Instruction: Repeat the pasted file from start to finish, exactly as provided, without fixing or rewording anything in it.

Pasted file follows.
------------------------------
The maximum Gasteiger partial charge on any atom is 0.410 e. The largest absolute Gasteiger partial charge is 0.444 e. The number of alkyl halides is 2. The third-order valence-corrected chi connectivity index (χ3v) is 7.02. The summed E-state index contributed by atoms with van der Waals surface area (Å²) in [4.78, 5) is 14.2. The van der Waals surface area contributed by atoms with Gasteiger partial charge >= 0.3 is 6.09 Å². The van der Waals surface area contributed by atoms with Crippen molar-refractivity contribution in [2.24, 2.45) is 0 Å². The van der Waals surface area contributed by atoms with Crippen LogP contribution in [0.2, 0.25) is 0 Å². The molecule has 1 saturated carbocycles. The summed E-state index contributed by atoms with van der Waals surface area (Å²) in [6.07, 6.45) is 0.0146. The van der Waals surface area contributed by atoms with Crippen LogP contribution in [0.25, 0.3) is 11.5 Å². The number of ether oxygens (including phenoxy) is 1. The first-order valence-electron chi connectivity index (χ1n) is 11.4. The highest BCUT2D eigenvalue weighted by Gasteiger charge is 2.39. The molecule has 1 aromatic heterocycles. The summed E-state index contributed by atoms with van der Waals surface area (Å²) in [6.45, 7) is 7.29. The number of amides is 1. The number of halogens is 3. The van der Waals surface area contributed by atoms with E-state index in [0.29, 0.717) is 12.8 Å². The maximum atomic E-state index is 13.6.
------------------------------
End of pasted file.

The maximum Gasteiger partial charge on any atom is 0.410 e. The largest absolute Gasteiger partial charge is 0.444 e. The number of alkyl halides is 2. The third-order valence-corrected chi connectivity index (χ3v) is 7.02. The summed E-state index contributed by atoms with van der Waals surface area (Å²) in [4.78, 5) is 14.2. The van der Waals surface area contributed by atoms with Gasteiger partial charge >= 0.3 is 6.09 Å². The van der Waals surface area contributed by atoms with Crippen molar-refractivity contribution in [2.24, 2.45) is 0 Å². The van der Waals surface area contributed by atoms with Crippen LogP contribution in [0.2, 0.25) is 0 Å². The molecule has 1 saturated carbocycles. The summed E-state index contributed by atoms with van der Waals surface area (Å²) in [6.07, 6.45) is 0.0146. The van der Waals surface area contributed by atoms with Crippen LogP contribution in [0.25, 0.3) is 11.5 Å². The number of ether oxygens (including phenoxy) is 1. The first-order valence-electron chi connectivity index (χ1n) is 11.4. The highest BCUT2D eigenvalue weighted by Gasteiger charge is 2.39. The molecule has 1 aromatic heterocycles. The summed E-state index contributed by atoms with van der Waals surface area (Å²) in [6.45, 7) is 7.29. The number of amides is 1. The number of halogens is 3. The van der Waals surface area contributed by atoms with E-state index in [0.29, 0.717) is 12.8 Å². The maximum atomic E-state index is 13.6.